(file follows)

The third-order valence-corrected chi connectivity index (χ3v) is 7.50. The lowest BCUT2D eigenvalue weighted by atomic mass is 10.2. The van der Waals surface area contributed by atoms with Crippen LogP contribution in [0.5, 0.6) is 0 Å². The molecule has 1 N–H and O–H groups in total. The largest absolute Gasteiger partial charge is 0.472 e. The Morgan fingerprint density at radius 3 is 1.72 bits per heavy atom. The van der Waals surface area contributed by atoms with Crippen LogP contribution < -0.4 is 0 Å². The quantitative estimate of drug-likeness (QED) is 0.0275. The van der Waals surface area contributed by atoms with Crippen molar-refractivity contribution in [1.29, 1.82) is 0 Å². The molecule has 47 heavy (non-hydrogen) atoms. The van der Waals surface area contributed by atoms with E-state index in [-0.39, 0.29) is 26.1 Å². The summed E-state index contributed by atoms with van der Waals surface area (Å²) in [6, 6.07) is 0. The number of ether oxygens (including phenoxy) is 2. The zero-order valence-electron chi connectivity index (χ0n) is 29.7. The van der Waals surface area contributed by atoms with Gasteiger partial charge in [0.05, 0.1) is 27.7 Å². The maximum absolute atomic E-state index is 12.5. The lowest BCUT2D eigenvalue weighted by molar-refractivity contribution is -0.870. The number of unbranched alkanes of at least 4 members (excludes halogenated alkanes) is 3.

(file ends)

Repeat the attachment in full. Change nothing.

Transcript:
The third-order valence-corrected chi connectivity index (χ3v) is 7.50. The lowest BCUT2D eigenvalue weighted by atomic mass is 10.2. The van der Waals surface area contributed by atoms with Crippen LogP contribution in [0.5, 0.6) is 0 Å². The molecule has 1 N–H and O–H groups in total. The largest absolute Gasteiger partial charge is 0.472 e. The Morgan fingerprint density at radius 3 is 1.72 bits per heavy atom. The van der Waals surface area contributed by atoms with Crippen LogP contribution < -0.4 is 0 Å². The quantitative estimate of drug-likeness (QED) is 0.0275. The van der Waals surface area contributed by atoms with Crippen molar-refractivity contribution in [1.29, 1.82) is 0 Å². The molecule has 47 heavy (non-hydrogen) atoms. The van der Waals surface area contributed by atoms with E-state index in [-0.39, 0.29) is 26.1 Å². The summed E-state index contributed by atoms with van der Waals surface area (Å²) in [6, 6.07) is 0. The number of ether oxygens (including phenoxy) is 2. The zero-order valence-electron chi connectivity index (χ0n) is 29.7. The van der Waals surface area contributed by atoms with Gasteiger partial charge in [0.05, 0.1) is 27.7 Å². The maximum absolute atomic E-state index is 12.5. The lowest BCUT2D eigenvalue weighted by molar-refractivity contribution is -0.870. The number of unbranched alkanes of at least 4 members (excludes halogenated alkanes) is 3.